As a last-hoorah before my island-mate Sam finished her two years of service, we made the trip to Lopevi, the sea volcano we’d been staring at for two years. In the 1980s the government resettled Lopevi’s residents after a particularly large explosion. The uninhabited volcano is a kind of paradise to the islanders: fish, wild yam, crab and coconut are all in abundance. We packed tents, water, matches and kava, and set off for the volcano on a speed boat with some friends from the village.
After an hour-long, wave-sloshing ride, we arrived at the south side of Lopevi where purple flowers grow over the black sand beach. As we landed the boat, a old man appeared and walks towards us. Apparently some of Lopevi’s resettled residents had began to trickle back to live on their ancestral lands, risk of fire and ash or not. His daughter welcomed us with a bamboo shelter to sleep in and a pile of wild yams to roast. Sam and my mission had been to enjoy and explore the volcano, but the ni-van’s viewed the trip as an opportunity to stuff as many crabs and yams into the rice sacks they held as possible. So as to not encroach upon this surprise family’s food supply, we sought out an uninhabited sleep spot.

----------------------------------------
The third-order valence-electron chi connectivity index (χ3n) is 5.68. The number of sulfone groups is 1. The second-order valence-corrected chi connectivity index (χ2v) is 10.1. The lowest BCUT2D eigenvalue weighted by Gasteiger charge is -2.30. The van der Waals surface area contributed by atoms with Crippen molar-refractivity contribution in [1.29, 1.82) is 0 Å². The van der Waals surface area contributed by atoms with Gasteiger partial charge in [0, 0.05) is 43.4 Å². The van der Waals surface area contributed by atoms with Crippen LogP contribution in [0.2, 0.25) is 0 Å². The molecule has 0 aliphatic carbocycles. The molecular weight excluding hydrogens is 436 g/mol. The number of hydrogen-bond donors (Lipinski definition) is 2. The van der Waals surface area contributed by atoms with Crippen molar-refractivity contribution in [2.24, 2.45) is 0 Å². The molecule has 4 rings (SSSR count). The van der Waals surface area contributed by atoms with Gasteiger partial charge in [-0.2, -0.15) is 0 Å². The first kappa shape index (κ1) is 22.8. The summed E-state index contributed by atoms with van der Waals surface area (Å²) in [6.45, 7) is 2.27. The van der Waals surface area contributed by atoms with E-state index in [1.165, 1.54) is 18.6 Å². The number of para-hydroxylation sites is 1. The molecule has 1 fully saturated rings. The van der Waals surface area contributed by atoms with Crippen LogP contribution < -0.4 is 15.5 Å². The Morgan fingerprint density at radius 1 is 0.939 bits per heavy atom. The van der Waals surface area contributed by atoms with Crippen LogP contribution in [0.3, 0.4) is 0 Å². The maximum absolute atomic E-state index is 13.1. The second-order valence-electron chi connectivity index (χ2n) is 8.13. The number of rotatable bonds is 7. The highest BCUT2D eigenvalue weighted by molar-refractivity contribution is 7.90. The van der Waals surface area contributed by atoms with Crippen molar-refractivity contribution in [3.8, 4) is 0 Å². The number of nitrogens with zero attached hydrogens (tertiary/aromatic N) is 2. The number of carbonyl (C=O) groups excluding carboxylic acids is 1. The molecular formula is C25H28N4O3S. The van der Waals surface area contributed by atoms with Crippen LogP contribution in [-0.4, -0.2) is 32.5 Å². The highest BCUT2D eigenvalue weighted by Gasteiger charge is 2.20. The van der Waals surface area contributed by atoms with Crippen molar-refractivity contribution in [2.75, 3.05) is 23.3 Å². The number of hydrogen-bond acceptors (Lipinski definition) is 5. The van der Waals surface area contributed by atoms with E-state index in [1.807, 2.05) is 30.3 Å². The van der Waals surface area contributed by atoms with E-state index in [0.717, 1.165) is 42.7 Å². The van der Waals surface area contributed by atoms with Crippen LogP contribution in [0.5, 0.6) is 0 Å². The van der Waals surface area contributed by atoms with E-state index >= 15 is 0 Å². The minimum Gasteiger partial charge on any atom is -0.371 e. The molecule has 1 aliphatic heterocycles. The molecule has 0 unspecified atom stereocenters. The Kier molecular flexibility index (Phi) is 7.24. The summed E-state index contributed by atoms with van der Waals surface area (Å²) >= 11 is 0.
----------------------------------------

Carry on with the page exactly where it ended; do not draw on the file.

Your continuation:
Due to years of eruptions, trails of lava flows swerve down Lopevi’s hill and spill into the sea, creating a coastline of jagged volcanic rocks. Our boat driver managed to find a scrap of sand flanked by two magma spills where we landed the boat and set up our tents. I remember our country director describing the Peace Corps as “two years of camping”, but life in the village is much more permanent. I have a bucket shower, a bed shrouded by a mosquito net, plastic plates, a solar panel. This is camping. We dig a hole to go to the toilet, scratch coconuts with a clam shell, and strain kava through Sam’s spare shirt. At night we wriggle in our tents to carve out a space for our bodies in the dense sand.
Mt. Yassur on Tanna, the world’s most accessible/least safety regulated volcano, is billed as the must-see tourist destination in Vanuatu; it literally continuously blows scalding magma into the sky, guaranteeing a spectacular show. Lopevi performs no such magic, remaining banally inactive: not even a wisp of smoke since I’ve arrived! The villagers in Lulep love when Lopevi erupts. The ocean barrier prevents the lava from reaching our island; instead it runs into the water, killing all the fish that wash up on our shore, creating a biblical-style feast on the shore. Viewing the fiery eruption was “better than TV!” according to the villagers. If Lopevi blows, I’m claiming a front-row seat on our hill with a fire and sack of wild yams.